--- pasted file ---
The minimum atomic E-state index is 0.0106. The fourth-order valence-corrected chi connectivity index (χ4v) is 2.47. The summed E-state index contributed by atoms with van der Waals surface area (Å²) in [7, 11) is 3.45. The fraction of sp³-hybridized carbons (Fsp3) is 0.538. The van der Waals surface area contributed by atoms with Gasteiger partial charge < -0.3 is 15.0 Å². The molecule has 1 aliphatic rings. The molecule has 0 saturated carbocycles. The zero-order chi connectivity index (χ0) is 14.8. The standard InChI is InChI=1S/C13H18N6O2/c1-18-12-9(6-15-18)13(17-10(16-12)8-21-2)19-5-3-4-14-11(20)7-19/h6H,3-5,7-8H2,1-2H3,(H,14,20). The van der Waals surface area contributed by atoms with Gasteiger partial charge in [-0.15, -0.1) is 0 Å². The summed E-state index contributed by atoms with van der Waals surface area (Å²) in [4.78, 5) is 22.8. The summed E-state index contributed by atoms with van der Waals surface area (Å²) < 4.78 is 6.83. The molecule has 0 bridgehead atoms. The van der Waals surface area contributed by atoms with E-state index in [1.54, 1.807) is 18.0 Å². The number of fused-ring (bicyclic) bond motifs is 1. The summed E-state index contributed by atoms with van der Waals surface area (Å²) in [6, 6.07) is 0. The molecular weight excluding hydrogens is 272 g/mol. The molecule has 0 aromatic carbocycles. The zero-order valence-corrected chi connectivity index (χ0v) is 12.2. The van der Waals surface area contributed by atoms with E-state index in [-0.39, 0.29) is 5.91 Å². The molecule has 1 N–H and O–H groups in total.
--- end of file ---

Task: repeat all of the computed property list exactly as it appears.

The minimum atomic E-state index is 0.0106. The fourth-order valence-corrected chi connectivity index (χ4v) is 2.47. The summed E-state index contributed by atoms with van der Waals surface area (Å²) in [7, 11) is 3.45. The fraction of sp³-hybridized carbons (Fsp3) is 0.538. The van der Waals surface area contributed by atoms with Gasteiger partial charge < -0.3 is 15.0 Å². The molecule has 1 aliphatic rings. The molecule has 0 saturated carbocycles. The zero-order chi connectivity index (χ0) is 14.8. The standard InChI is InChI=1S/C13H18N6O2/c1-18-12-9(6-15-18)13(17-10(16-12)8-21-2)19-5-3-4-14-11(20)7-19/h6H,3-5,7-8H2,1-2H3,(H,14,20). The van der Waals surface area contributed by atoms with Gasteiger partial charge in [-0.15, -0.1) is 0 Å². The summed E-state index contributed by atoms with van der Waals surface area (Å²) in [4.78, 5) is 22.8. The summed E-state index contributed by atoms with van der Waals surface area (Å²) < 4.78 is 6.83. The molecule has 0 bridgehead atoms. The van der Waals surface area contributed by atoms with E-state index in [1.54, 1.807) is 18.0 Å². The number of fused-ring (bicyclic) bond motifs is 1. The summed E-state index contributed by atoms with van der Waals surface area (Å²) in [6, 6.07) is 0. The molecular weight excluding hydrogens is 272 g/mol. The molecule has 0 aromatic carbocycles. The zero-order valence-corrected chi connectivity index (χ0v) is 12.2. The van der Waals surface area contributed by atoms with E-state index in [-0.39, 0.29) is 5.91 Å². The molecule has 1 N–H and O–H groups in total.